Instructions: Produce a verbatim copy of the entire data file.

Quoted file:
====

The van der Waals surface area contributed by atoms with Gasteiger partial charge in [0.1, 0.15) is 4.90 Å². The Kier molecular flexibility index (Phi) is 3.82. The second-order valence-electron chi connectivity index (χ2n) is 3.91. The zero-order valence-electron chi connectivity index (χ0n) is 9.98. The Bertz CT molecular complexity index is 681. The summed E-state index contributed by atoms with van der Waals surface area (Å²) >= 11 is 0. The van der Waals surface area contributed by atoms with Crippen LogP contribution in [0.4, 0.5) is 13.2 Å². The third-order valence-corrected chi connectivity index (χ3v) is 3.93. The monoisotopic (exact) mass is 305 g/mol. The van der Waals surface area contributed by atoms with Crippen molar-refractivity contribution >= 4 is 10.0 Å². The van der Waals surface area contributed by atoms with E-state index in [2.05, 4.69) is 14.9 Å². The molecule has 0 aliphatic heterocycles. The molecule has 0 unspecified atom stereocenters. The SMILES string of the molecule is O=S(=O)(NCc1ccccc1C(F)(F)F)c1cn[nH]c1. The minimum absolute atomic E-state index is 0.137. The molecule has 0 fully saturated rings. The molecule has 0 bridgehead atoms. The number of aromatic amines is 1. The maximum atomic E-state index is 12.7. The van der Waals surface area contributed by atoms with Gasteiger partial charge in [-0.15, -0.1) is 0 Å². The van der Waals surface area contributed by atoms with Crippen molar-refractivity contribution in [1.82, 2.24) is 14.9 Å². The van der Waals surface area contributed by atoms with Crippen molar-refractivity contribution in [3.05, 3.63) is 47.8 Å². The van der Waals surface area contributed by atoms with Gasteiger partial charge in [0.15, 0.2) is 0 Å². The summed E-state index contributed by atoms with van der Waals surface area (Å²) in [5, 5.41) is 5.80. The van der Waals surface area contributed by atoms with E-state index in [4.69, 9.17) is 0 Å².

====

The van der Waals surface area contributed by atoms with Gasteiger partial charge in [0.1, 0.15) is 4.90 Å². The Kier molecular flexibility index (Phi) is 3.82. The second-order valence-electron chi connectivity index (χ2n) is 3.91. The zero-order valence-electron chi connectivity index (χ0n) is 9.98. The Bertz CT molecular complexity index is 681. The summed E-state index contributed by atoms with van der Waals surface area (Å²) >= 11 is 0. The van der Waals surface area contributed by atoms with Crippen LogP contribution in [0.4, 0.5) is 13.2 Å². The third-order valence-corrected chi connectivity index (χ3v) is 3.93. The monoisotopic (exact) mass is 305 g/mol. The van der Waals surface area contributed by atoms with Crippen molar-refractivity contribution >= 4 is 10.0 Å². The van der Waals surface area contributed by atoms with E-state index in [2.05, 4.69) is 14.9 Å². The molecule has 0 aliphatic heterocycles. The molecule has 0 unspecified atom stereocenters. The SMILES string of the molecule is O=S(=O)(NCc1ccccc1C(F)(F)F)c1cn[nH]c1. The minimum absolute atomic E-state index is 0.137. The molecule has 0 fully saturated rings. The molecule has 0 bridgehead atoms. The number of aromatic amines is 1. The maximum atomic E-state index is 12.7. The van der Waals surface area contributed by atoms with Gasteiger partial charge in [-0.15, -0.1) is 0 Å². The van der Waals surface area contributed by atoms with Crippen molar-refractivity contribution in [1.82, 2.24) is 14.9 Å². The van der Waals surface area contributed by atoms with Crippen molar-refractivity contribution in [3.05, 3.63) is 47.8 Å². The van der Waals surface area contributed by atoms with Gasteiger partial charge in [0.15, 0.2) is 0 Å². The summed E-state index contributed by atoms with van der Waals surface area (Å²) in [5, 5.41) is 5.80. The van der Waals surface area contributed by atoms with E-state index in [4.69, 9.17) is 0 Å².